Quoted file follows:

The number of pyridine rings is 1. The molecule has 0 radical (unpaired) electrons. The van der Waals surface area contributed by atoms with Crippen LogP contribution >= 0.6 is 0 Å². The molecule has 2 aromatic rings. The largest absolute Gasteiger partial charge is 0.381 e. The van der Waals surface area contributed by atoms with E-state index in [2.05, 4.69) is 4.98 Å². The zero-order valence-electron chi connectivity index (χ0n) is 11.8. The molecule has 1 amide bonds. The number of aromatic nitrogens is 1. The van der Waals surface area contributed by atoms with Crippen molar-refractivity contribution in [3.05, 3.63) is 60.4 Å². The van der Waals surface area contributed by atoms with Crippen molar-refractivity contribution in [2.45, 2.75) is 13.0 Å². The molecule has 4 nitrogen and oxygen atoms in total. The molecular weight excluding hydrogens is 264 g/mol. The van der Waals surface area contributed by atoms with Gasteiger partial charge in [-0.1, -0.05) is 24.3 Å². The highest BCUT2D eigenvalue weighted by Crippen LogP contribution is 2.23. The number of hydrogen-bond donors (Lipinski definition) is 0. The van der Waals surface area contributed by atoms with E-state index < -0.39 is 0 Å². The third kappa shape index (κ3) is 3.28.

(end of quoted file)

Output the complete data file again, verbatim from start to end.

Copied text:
The number of pyridine rings is 1. The molecule has 0 radical (unpaired) electrons. The van der Waals surface area contributed by atoms with Crippen LogP contribution >= 0.6 is 0 Å². The molecule has 2 aromatic rings. The largest absolute Gasteiger partial charge is 0.381 e. The van der Waals surface area contributed by atoms with E-state index in [2.05, 4.69) is 4.98 Å². The zero-order valence-electron chi connectivity index (χ0n) is 11.8. The molecule has 1 amide bonds. The number of aromatic nitrogens is 1. The van der Waals surface area contributed by atoms with Crippen molar-refractivity contribution in [3.05, 3.63) is 60.4 Å². The van der Waals surface area contributed by atoms with Crippen molar-refractivity contribution in [2.45, 2.75) is 13.0 Å². The molecule has 4 nitrogen and oxygen atoms in total. The molecular weight excluding hydrogens is 264 g/mol. The van der Waals surface area contributed by atoms with Gasteiger partial charge in [-0.1, -0.05) is 24.3 Å². The highest BCUT2D eigenvalue weighted by Crippen LogP contribution is 2.23. The number of hydrogen-bond donors (Lipinski definition) is 0. The van der Waals surface area contributed by atoms with E-state index < -0.39 is 0 Å². The third kappa shape index (κ3) is 3.28.